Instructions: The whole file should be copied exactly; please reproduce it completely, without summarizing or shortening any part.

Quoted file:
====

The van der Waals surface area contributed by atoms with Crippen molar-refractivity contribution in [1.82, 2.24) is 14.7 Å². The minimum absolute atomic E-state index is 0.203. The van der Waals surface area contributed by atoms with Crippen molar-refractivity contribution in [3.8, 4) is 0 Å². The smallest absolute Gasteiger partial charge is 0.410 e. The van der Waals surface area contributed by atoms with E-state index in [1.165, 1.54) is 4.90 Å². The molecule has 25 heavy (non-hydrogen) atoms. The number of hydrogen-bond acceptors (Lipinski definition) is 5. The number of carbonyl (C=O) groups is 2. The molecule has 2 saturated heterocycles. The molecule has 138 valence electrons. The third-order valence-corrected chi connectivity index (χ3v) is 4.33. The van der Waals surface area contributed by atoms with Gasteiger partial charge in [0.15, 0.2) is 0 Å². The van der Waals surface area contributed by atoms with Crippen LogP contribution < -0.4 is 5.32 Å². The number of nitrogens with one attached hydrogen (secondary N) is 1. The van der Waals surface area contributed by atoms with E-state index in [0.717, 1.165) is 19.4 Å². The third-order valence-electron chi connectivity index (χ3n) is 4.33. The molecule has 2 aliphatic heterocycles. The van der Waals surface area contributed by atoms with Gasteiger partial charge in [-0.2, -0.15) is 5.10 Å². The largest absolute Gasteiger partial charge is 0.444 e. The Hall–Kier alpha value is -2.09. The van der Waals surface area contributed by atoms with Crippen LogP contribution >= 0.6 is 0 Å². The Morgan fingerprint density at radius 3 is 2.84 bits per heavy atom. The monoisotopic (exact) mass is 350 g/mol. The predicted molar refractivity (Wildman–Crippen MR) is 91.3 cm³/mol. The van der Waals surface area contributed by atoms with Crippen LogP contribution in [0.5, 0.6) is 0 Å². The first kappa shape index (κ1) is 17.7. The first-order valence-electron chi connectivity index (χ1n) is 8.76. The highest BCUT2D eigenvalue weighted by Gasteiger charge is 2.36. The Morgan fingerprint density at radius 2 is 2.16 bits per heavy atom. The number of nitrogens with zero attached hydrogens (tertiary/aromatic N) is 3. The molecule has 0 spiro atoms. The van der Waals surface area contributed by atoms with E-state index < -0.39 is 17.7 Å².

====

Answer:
The van der Waals surface area contributed by atoms with Crippen molar-refractivity contribution in [1.82, 2.24) is 14.7 Å². The minimum absolute atomic E-state index is 0.203. The van der Waals surface area contributed by atoms with Crippen molar-refractivity contribution in [3.8, 4) is 0 Å². The smallest absolute Gasteiger partial charge is 0.410 e. The van der Waals surface area contributed by atoms with E-state index in [1.165, 1.54) is 4.90 Å². The molecule has 25 heavy (non-hydrogen) atoms. The number of hydrogen-bond acceptors (Lipinski definition) is 5. The number of carbonyl (C=O) groups is 2. The molecule has 2 saturated heterocycles. The molecule has 138 valence electrons. The third-order valence-corrected chi connectivity index (χ3v) is 4.33. The van der Waals surface area contributed by atoms with Gasteiger partial charge in [0.15, 0.2) is 0 Å². The van der Waals surface area contributed by atoms with Crippen LogP contribution < -0.4 is 5.32 Å². The number of nitrogens with one attached hydrogen (secondary N) is 1. The van der Waals surface area contributed by atoms with E-state index in [0.717, 1.165) is 19.4 Å². The third-order valence-electron chi connectivity index (χ3n) is 4.33. The molecule has 2 aliphatic heterocycles. The van der Waals surface area contributed by atoms with Gasteiger partial charge in [-0.2, -0.15) is 5.10 Å². The largest absolute Gasteiger partial charge is 0.444 e. The Hall–Kier alpha value is -2.09. The van der Waals surface area contributed by atoms with Crippen LogP contribution >= 0.6 is 0 Å². The Morgan fingerprint density at radius 3 is 2.84 bits per heavy atom. The monoisotopic (exact) mass is 350 g/mol. The predicted molar refractivity (Wildman–Crippen MR) is 91.3 cm³/mol. The van der Waals surface area contributed by atoms with Crippen LogP contribution in [0.5, 0.6) is 0 Å². The first kappa shape index (κ1) is 17.7. The first-order valence-electron chi connectivity index (χ1n) is 8.76. The highest BCUT2D eigenvalue weighted by Gasteiger charge is 2.36. The Morgan fingerprint density at radius 2 is 2.16 bits per heavy atom. The number of nitrogens with zero attached hydrogens (tertiary/aromatic N) is 3. The molecule has 0 spiro atoms. The van der Waals surface area contributed by atoms with E-state index < -0.39 is 17.7 Å².